Target Breach Price Check: $148 Million

 
 
By Sean Michael Kerner  |  Posted 2014-08-06 Email Print this article Print
 
 
 
 
 
 
 
Target breach

The first cost estimate of Target's 2013 data breach is publicly revealed.

U.S. retailer Target has revealed additional details into the impact of its 2013 data breach, which affected 70 million customers.

In a statement providing some preliminary guidance on Target's second-quarter fiscal 2014 earnings, the company revealed that it will be taking a charge of $148 million in expenses related to its data breach.

Target first disclosed on Dec. 9, 2013, that it was the victim of a data breach at its stores. The breach occurred between Nov. 27 and Dec. 15 of last year and was first thought to affect 40 million customers. Target later revised the impact to 70 million customers.

Target noted that the $148 million of breach-related expenses will be partially offset by an insurance receivable of $38 million.

Breach-related expenses for Target come in a number of areas, including claims made out to payment card networks. Target's estimate of $148 million is just that—an estimate—as the money has not yet been paid out.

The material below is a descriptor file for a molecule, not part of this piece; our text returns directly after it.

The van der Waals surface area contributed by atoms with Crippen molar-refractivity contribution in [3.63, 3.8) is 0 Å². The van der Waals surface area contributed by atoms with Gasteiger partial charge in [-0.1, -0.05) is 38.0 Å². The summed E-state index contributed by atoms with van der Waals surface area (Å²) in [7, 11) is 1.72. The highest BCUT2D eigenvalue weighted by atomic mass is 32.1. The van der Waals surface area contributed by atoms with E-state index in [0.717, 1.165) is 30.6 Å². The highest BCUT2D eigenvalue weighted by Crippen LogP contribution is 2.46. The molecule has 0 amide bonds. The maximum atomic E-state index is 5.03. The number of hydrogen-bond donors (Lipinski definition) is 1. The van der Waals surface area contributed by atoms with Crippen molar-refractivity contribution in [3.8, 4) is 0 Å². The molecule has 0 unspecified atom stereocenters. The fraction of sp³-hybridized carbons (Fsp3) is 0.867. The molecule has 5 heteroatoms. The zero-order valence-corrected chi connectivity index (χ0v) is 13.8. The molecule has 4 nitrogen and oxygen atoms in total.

"Given the varying stages of claims and related proceedings, and the inherent uncertainty surrounding them, the Company's estimates involve significant judgment and are based on currently available information, historical precedents and an assessment of the validity of certain claims," Target stated.

Target warns that its estimate for costs could actually increase as new information becomes available.

"Since the data breach last December, we have been focused on providing clarity on the Company's estimated financial exposure to breach-related claims," John Mulligan, interim president and CEO and CFO of Target, said in a statement. "With the benefit of additional information, we believe that today is an appropriate time to provide greater clarity on this topic."

Mulligan stepped into the role Target CEO after former CEO Gregg Steinhafel announced in May that he was leaving the company. Steinhafel wasn't the only executive loss stemming from the data breach; Target's former CIO Beth Jacob also resigned followed the breach.

Target isn't the only recently breached vendor that has been providing insight into the associated costs. eBay recently provided some insight into the financial impact that its data breach has had on consumers. In eBay's case, the company found that user activity levels had fallen after the breach, which led in turn to a decline in operating margin.

Sean Michael Kerner is a senior editor at eWEEK and InternetNews.com. Follow him on Twitter @TechJournalist.

 
 
 
 
 
 
 
 
 
 
 
 
 

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